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The Need to Change the Way Children Are Taught to Read

Recent research has provided a clearer picture about reading difficulties and how to prevent them. This position paper of the International Dyslexia Association argues for reform in teacher preparation to reflect these research-based understandings.

As the scope of reading failure in the United States becomes increasingly apparent, calls for improved standards in teacher preparation and in classroom achievement are being urged by growing numbers of educators, parents and politicians. Their recommendations stem from recognition of the need to eliminate the personal and social costs of literacy problems and to prepare our young people for the global economy of the 21st century. Yet specification of what the new standards should include is missing from the calls for change: we need to be doing something differently, but what?

This critical paper, "Informed Instruction for Reading Success," provides a much-needed answer. Drawing on solid scientific research, this article bridges the gap between research and practice and delineates an informed approach to reading instruction, clearly detailing what teachers need to know in order to teach children to read and how teachers should be prepared. If the recommendations in this paper are adopted and implemented nationwide, we can become a "nation of readers" once again.

A sobering percentage of children in the United States encounter difficulty in learning to read. Results from a 1994 national survey of reading achievement by fourth graders (National Assessment of Educational Progress) indicate that 44 percent of school children are reading below a basic level of achievement (described as having "little or no mastery of knowledge and skills necessary to perform work at grade level"). Of those identified as having learning disabilities, at least 80 percent have language-based reading problems.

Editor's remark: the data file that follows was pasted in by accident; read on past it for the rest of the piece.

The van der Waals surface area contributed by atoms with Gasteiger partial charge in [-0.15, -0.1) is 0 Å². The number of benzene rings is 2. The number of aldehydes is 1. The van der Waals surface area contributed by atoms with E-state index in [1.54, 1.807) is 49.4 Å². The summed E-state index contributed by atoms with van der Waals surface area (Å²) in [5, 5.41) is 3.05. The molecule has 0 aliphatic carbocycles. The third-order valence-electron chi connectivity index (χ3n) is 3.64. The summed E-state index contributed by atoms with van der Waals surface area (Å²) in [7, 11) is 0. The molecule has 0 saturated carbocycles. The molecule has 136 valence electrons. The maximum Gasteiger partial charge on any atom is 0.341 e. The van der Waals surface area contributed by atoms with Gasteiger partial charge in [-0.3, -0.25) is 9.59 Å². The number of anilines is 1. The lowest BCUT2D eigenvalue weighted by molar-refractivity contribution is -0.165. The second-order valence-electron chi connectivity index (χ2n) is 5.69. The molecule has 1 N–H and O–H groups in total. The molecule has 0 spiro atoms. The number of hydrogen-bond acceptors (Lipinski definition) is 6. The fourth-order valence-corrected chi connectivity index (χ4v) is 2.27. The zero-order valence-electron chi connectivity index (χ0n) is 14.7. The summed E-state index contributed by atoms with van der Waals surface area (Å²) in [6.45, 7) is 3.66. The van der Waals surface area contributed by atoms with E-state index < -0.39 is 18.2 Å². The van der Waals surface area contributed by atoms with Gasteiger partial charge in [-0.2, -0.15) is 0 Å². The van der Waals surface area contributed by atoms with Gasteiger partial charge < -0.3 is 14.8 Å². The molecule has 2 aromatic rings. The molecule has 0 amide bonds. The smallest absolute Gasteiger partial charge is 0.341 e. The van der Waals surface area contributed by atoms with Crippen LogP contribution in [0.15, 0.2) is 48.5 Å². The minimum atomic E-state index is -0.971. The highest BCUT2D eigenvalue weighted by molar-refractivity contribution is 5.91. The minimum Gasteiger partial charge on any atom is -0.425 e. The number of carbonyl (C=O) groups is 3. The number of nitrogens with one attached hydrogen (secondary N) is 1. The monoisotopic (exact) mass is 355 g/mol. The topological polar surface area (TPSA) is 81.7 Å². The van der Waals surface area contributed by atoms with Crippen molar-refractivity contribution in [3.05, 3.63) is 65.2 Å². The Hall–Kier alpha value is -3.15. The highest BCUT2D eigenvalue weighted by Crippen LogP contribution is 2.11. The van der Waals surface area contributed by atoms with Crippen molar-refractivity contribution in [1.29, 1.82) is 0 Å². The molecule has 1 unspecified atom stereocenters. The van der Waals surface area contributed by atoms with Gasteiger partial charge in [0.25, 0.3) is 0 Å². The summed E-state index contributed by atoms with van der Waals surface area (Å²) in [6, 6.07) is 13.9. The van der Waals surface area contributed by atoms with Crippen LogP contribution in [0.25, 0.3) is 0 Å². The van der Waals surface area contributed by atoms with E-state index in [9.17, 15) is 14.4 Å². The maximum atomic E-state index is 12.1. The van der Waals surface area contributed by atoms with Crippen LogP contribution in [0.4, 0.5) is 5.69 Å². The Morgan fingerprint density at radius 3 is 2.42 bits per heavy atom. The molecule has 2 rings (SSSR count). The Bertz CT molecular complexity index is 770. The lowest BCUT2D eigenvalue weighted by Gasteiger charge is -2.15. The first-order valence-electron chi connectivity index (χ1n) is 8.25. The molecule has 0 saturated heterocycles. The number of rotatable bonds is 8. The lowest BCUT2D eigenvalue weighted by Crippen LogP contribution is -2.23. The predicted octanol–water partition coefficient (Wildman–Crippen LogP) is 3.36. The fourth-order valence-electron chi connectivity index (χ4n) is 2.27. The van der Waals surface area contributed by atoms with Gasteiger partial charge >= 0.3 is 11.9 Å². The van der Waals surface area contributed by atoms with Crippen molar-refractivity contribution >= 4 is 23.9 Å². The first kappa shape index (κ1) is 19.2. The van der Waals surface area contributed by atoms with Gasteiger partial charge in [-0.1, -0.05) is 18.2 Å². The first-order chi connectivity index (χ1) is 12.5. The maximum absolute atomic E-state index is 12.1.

More than two decades of sophisticated, convergent research funded by the National Institutes of Health has led to the following conclusions about reading acquisition and reading failure.

  • Insufficient awareness of the sound structure of words (phoneme awareness) is a central deficit in failing readers.
  • Poor and inaccurate decoding of single words (inability to read new words) is a major difficulty for those who struggle with reading.
  • Poor decoding in the early grades predicts weak reading comprehension in the later grades.
  • In contrast, successful readers are adept at identifying the component sounds of words and at rapid and accurate word identification. Their automaticity at word identification allows good readers to reflect more on the meaning and structure of text.
  • Reading problems often have a biological basis and affect individuals of all levels of intelligence and ethnic backgrounds.
  • Children from disadvantaged backgrounds where books and word games are less evident are at greater risk for reading failure.
  • Failure to provide appropriate reading instruction can exacerbate reading difficulties.
  • The majority of children find it easier to learn to read and spell if they are given systematic instruction that matches their current reading level.


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Brady, S. and Moats, L. (May, 1997). Summary of Position Paper, Informed Instruction for Reading Success: Foundations for Teacher Preparation. International Dyslexia Association. Book available at www.interdys.org.


Providing "approprieate", intensive, early instruction does not prevent reading difficulutes in children with dyslexia.

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"You know you’ve read a good book when you turn the last page and feel a little as if you have lost a friend." — Paul Sweeney